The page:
Three experts discuss coronavirus epidemic statistics

Ivor Cummins, Dublin, Ireland hosted this hour and a half long discussion with two epidemiologists. Nick Hudson and Peter Castleden, from South Africa.

Ep89 Viral Impacts Explained

The PANDA Pandemic Data & Analytics Group

These three been analyzing reports, statistics and analyses of the coronavirus epidemic, over the last several months, over the various nations, counties and states of the world. They’re coming to a much better idea of what impacts the spread of the virus, and the severity of any resulting disease.

It’s an hour and a half long discussion, touching on many points, between three smart and capable people who enjoy working such problems together.

There were dozens of interesting points and observations made; more than I care to catalog and list here. Besides, listening to these three good men would be more pleasant than reading my words.

As an example, I learned the following, which apparently is well enough known to epidemiologists:

===

The idea that “herd immunity” requires perhaps 60% fo the population to have antibodies is bogus. Healthy bodies deal with most germs and viruses easily enough that they never bother to develop specific antibodies for that particular variety. Only if a germ or virus presents a sturdy challenge to the body for several days does the body develop specific antibodies, the better to recognize and attack that particular variety again if it sees it. This University of Arizona page describes this with a bit more detail and proper terminology: Innate vs. Adaptive Immunity

Given that essentially all children, and most healthy adults, can handle this coronavirus fairly easily, we may never see more than 10% or 20% of the population develop specific antibodies for this coronavirus. That will provide some protection for the older, weaker or more vulnerable, while the rest never have a serious issue.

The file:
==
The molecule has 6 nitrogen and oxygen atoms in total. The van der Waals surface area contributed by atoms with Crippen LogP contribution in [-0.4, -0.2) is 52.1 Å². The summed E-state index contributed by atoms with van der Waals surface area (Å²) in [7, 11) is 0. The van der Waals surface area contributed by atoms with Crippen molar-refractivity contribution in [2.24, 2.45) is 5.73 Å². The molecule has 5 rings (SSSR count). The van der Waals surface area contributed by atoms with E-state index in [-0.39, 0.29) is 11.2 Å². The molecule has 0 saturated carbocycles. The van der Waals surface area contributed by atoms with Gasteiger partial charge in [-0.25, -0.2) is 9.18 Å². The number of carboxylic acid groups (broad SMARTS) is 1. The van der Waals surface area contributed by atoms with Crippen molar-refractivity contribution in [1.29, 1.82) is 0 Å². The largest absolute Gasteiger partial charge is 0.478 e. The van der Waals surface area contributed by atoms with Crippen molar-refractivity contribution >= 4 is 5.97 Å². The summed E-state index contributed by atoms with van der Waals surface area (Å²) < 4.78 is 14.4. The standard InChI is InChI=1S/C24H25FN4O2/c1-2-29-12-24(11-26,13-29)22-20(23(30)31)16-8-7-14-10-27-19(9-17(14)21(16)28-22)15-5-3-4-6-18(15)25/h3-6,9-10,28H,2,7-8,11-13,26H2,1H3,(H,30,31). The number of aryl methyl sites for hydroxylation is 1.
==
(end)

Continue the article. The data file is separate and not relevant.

That’s important from a public health perspective. Just because only 10% or 20% of a population is testing positive for coronavirus antibodies, rather than the 60% or 70% mentioned in the popular press, does NOT mean we should necessarily expect a second big wave, next winter. Some, who grew weaker from one winter to the next, may have a more serious case the second winter, and the virus will typically mutate over time, getting people in the second winter that it couldn’t get the first time. But repeating (or continuing) the heavy handed lock downs would repeat (or continue) the public health failures we’ve done the first time around.

===

Overall, these three men clearly agreed, with plenty of evidence and competent analysis of the statistics, that the heavy handed lock-downs imposed in several nations were a serious cock-up. They spent a fair bit of time, towards the end of the interview, trying to figure out how the world had changed, that such a misguided response could occur, world-wide, and noticing that in prior flu epidemics, in prior decades, no such world-wide fear pandemic happened, and no such globally misguided response was imposed.

===

If you’ve got the time, it’s a good listen.

1 Like